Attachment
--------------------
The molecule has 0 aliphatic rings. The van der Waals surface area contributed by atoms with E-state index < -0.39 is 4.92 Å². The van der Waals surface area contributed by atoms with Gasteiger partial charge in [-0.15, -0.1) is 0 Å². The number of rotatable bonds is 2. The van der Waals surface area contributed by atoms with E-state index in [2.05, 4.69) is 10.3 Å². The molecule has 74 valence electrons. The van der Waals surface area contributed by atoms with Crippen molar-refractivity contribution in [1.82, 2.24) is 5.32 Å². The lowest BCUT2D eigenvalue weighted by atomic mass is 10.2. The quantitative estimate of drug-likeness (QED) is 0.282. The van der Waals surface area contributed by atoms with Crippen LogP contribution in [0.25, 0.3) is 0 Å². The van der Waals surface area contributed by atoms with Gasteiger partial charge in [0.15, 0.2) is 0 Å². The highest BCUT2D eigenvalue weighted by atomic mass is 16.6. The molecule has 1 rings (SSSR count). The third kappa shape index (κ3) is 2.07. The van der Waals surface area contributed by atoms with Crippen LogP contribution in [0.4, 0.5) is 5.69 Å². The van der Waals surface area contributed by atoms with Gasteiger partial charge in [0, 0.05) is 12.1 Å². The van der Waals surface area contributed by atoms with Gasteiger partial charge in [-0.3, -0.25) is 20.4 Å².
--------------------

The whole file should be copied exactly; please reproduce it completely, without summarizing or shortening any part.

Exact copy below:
The molecule has 0 aliphatic rings. The van der Waals surface area contributed by atoms with E-state index < -0.39 is 4.92 Å². The van der Waals surface area contributed by atoms with Gasteiger partial charge in [-0.15, -0.1) is 0 Å². The number of rotatable bonds is 2. The van der Waals surface area contributed by atoms with E-state index in [2.05, 4.69) is 10.3 Å². The molecule has 74 valence electrons. The van der Waals surface area contributed by atoms with Crippen molar-refractivity contribution in [1.82, 2.24) is 5.32 Å². The lowest BCUT2D eigenvalue weighted by atomic mass is 10.2. The quantitative estimate of drug-likeness (QED) is 0.282. The van der Waals surface area contributed by atoms with Crippen LogP contribution in [0.25, 0.3) is 0 Å². The van der Waals surface area contributed by atoms with Gasteiger partial charge in [0.15, 0.2) is 0 Å². The highest BCUT2D eigenvalue weighted by atomic mass is 16.6. The molecule has 1 rings (SSSR count). The third kappa shape index (κ3) is 2.07. The van der Waals surface area contributed by atoms with Crippen LogP contribution in [0.4, 0.5) is 5.69 Å². The van der Waals surface area contributed by atoms with Gasteiger partial charge in [0, 0.05) is 12.1 Å². The van der Waals surface area contributed by atoms with Gasteiger partial charge in [-0.3, -0.25) is 20.4 Å².